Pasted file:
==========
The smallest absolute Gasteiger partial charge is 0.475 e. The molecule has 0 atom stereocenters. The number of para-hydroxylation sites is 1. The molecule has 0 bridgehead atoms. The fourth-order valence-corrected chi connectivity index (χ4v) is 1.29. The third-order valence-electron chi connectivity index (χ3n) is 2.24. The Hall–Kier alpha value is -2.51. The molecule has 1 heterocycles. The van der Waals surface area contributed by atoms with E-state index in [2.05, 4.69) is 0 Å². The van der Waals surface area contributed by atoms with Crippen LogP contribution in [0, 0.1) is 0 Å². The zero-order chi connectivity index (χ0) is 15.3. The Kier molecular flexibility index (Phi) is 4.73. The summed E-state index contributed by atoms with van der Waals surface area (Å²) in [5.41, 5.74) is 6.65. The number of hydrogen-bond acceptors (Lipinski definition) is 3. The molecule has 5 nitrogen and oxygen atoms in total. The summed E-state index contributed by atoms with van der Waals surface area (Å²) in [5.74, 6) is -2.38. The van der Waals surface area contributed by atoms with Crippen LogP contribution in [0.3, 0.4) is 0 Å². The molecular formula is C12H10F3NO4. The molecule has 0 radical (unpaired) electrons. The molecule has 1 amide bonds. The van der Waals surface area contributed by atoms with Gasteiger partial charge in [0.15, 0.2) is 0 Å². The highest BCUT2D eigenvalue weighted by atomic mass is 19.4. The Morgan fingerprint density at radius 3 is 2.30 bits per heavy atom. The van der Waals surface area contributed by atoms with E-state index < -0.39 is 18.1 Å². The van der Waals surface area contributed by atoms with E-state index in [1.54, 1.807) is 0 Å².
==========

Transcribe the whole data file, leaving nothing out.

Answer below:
The smallest absolute Gasteiger partial charge is 0.475 e. The molecule has 0 atom stereocenters. The number of para-hydroxylation sites is 1. The molecule has 0 bridgehead atoms. The fourth-order valence-corrected chi connectivity index (χ4v) is 1.29. The third-order valence-electron chi connectivity index (χ3n) is 2.24. The Hall–Kier alpha value is -2.51. The molecule has 1 heterocycles. The van der Waals surface area contributed by atoms with E-state index in [2.05, 4.69) is 0 Å². The van der Waals surface area contributed by atoms with Crippen LogP contribution in [0, 0.1) is 0 Å². The zero-order chi connectivity index (χ0) is 15.3. The Kier molecular flexibility index (Phi) is 4.73. The summed E-state index contributed by atoms with van der Waals surface area (Å²) in [5.41, 5.74) is 6.65. The number of hydrogen-bond acceptors (Lipinski definition) is 3. The molecule has 5 nitrogen and oxygen atoms in total. The summed E-state index contributed by atoms with van der Waals surface area (Å²) in [5.74, 6) is -2.38. The van der Waals surface area contributed by atoms with Crippen LogP contribution in [0.3, 0.4) is 0 Å². The molecular formula is C12H10F3NO4. The molecule has 0 radical (unpaired) electrons. The molecule has 1 amide bonds. The van der Waals surface area contributed by atoms with Gasteiger partial charge in [0.15, 0.2) is 0 Å². The highest BCUT2D eigenvalue weighted by atomic mass is 19.4. The Morgan fingerprint density at radius 3 is 2.30 bits per heavy atom. The van der Waals surface area contributed by atoms with E-state index < -0.39 is 18.1 Å². The van der Waals surface area contributed by atoms with E-state index in [1.54, 1.807) is 0 Å².